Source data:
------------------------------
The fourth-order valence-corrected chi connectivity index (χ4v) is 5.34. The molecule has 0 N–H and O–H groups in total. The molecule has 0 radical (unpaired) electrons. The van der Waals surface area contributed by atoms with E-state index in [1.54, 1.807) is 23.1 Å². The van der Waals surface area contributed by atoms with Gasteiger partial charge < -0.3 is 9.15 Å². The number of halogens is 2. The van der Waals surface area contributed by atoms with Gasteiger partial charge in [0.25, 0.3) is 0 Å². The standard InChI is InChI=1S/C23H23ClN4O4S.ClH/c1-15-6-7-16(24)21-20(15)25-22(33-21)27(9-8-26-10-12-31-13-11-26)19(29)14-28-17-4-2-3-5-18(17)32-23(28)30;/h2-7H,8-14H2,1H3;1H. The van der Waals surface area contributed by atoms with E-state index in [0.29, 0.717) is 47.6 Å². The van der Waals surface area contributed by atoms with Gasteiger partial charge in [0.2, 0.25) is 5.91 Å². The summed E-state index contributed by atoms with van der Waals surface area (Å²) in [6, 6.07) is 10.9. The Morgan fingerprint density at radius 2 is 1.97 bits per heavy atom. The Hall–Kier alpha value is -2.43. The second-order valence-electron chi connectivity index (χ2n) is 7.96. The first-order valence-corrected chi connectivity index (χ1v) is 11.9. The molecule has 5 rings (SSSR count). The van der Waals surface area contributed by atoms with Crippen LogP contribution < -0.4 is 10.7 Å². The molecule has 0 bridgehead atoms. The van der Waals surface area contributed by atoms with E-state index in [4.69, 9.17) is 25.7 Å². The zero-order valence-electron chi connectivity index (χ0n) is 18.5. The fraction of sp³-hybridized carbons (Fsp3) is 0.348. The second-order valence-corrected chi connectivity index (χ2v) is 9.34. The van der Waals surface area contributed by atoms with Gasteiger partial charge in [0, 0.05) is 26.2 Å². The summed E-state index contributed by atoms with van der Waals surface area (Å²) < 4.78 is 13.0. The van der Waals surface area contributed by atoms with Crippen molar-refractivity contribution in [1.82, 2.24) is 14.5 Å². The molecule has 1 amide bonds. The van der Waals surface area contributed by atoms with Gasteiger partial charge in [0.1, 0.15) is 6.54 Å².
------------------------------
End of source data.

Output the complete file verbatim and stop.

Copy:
The fourth-order valence-corrected chi connectivity index (χ4v) is 5.34. The molecule has 0 N–H and O–H groups in total. The molecule has 0 radical (unpaired) electrons. The van der Waals surface area contributed by atoms with E-state index in [1.54, 1.807) is 23.1 Å². The van der Waals surface area contributed by atoms with Gasteiger partial charge < -0.3 is 9.15 Å². The number of halogens is 2. The van der Waals surface area contributed by atoms with Gasteiger partial charge in [0.25, 0.3) is 0 Å². The standard InChI is InChI=1S/C23H23ClN4O4S.ClH/c1-15-6-7-16(24)21-20(15)25-22(33-21)27(9-8-26-10-12-31-13-11-26)19(29)14-28-17-4-2-3-5-18(17)32-23(28)30;/h2-7H,8-14H2,1H3;1H. The van der Waals surface area contributed by atoms with E-state index in [0.29, 0.717) is 47.6 Å². The van der Waals surface area contributed by atoms with Gasteiger partial charge in [0.2, 0.25) is 5.91 Å². The summed E-state index contributed by atoms with van der Waals surface area (Å²) in [6, 6.07) is 10.9. The Morgan fingerprint density at radius 2 is 1.97 bits per heavy atom. The Hall–Kier alpha value is -2.43. The second-order valence-electron chi connectivity index (χ2n) is 7.96. The first-order valence-corrected chi connectivity index (χ1v) is 11.9. The molecule has 5 rings (SSSR count). The van der Waals surface area contributed by atoms with Crippen LogP contribution < -0.4 is 10.7 Å². The molecule has 0 bridgehead atoms. The van der Waals surface area contributed by atoms with E-state index in [4.69, 9.17) is 25.7 Å². The zero-order valence-electron chi connectivity index (χ0n) is 18.5. The fraction of sp³-hybridized carbons (Fsp3) is 0.348. The second-order valence-corrected chi connectivity index (χ2v) is 9.34. The van der Waals surface area contributed by atoms with Gasteiger partial charge in [0, 0.05) is 26.2 Å². The summed E-state index contributed by atoms with van der Waals surface area (Å²) < 4.78 is 13.0. The van der Waals surface area contributed by atoms with Crippen molar-refractivity contribution in [1.82, 2.24) is 14.5 Å². The molecule has 1 amide bonds. The van der Waals surface area contributed by atoms with Gasteiger partial charge in [0.1, 0.15) is 6.54 Å².